May 07, 2014Editor's note: This is the second in a series highlighting information that was presented at the April 26 'Fracking in your Backyard?' seminar at the PIX sponsored by the Lapeer Land Conservancy, the Sierra Club Nepessing Group and the Flint River Watershed Coalition.
TRI-CITY AREA — When Gary Cooley retired from a successful career as a quality leader in the metallurgical lab at General Motors he never even remotely considered becoming a political activist.
But that he is—thrust center ring in the environmental arena by state legislators and a Canadian energy company called Encana Corporation.
Gary and his wife Sharon built their dream home within yards of 2,000 acres of beautiful state land in Grayling, Michigan. Built in 1996, the Cooleys' chalet is nestled in 35 wooded acres, and there's just two residents on their three-mile long gravel road.
In 2012, their dream became a nightmare as Encana embarked on a hydraulic fracturing gas well and gas pipeline project on the state land—just 59 feet away from his home.
Gary and Sharon weren't given any notice of the 'Beaver Creek HD1' gas well being constructed, not by Encana Corporation or state officials who'd sold Encana the mineral rights to the land.
Gary wasn't familiar with hydraulic fracturing—or fracking—so he had many questions about a variety of risks and concerns, not the least of which involved the partial destruction of state forest and hunting land.
"Like everything else in life when it affected us I became educated on the subject," Gary says.
It was quite an education, and one he wishes he lacked such intimate knowledge of.
From the get go Gary realized hydraulic fracturing posed risks to the environment, particularly with regard to water contamination. And then he came across the head-scratching fact about the 'Halliburton Loophole' of 2005, which exempts gas companies from the Clean Air and Clean Water acts.
The fracking process involves drilling vertically and horizontally into the earth and using a high pressure mix of water, sand and chemicals to fracture the mineral layers and release natural gas and oil. Large wells can require millions of gallons of water use, none of which can be recycled back into the supply because of the chemical contamination. Some of it is stored in 'injection wells,' and some of it is spread on roads as brine—as was done near Gary's property up north.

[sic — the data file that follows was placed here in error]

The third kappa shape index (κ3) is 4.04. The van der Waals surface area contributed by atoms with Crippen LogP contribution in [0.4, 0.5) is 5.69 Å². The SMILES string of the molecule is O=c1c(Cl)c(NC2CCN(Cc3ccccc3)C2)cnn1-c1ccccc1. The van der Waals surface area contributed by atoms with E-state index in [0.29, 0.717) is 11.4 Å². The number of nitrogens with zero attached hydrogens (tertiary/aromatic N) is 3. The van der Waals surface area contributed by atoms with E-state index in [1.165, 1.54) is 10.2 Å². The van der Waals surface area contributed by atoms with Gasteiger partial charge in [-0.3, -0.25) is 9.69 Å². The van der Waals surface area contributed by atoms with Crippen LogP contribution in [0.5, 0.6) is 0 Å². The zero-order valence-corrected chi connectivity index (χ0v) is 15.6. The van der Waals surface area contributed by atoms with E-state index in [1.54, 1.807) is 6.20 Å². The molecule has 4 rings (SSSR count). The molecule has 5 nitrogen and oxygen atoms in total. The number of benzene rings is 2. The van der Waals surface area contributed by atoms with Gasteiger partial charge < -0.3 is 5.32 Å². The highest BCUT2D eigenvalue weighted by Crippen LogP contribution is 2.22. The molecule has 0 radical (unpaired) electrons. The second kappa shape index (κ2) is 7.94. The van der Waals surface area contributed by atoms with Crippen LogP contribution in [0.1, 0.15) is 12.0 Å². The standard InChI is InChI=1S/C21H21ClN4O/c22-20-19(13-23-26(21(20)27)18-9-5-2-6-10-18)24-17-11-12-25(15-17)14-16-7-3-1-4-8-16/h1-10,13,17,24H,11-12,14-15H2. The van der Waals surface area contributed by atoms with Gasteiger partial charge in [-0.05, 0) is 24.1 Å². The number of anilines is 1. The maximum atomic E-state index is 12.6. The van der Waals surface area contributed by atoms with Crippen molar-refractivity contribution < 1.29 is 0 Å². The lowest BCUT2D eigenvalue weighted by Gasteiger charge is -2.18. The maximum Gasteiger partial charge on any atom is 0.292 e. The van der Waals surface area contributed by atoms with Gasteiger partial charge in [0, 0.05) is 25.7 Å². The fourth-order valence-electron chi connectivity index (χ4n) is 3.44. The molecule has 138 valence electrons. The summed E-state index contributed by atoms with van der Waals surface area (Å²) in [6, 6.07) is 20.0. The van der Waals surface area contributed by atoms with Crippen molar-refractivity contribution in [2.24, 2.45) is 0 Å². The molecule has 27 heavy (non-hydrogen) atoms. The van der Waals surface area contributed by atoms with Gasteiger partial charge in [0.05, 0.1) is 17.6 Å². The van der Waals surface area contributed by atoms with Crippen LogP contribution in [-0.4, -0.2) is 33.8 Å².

Gas pipeline located in easement of Crawford County road just 59 feet from Cooley's dream home in Gaylord.
In fact, an early offer by Encana to test Gary's well—on their dime—before the fracking operation was construed as conformation that water contamination was a possibility.
They never did perform the test, however, and flat out refused to do so once they labeled Gary an "extreme environmental terrorist" for asking questions and taking photos at the Beaver Creek well site. Gary didn't stop inquiring or questioning, though. He called every state official he could, State Rep. Kevin Daley and Sen. Phil Pavlov. He called Debbie Stabenow and Carl Levin, and even contacted the White House.
"I was met with the typical talking points, and 'I'll get back with you, I don't have enough information at the moment,'" Gary says. "And no matter which side it was they'd ask 'but would you like to contribute to our campaign?' It didn't matter, Republican or Democrat, that was the response I'd get."
Well, not always. Sometimes he'd get no response at all. Messages were never acknowledged, calls and e-mails never returned.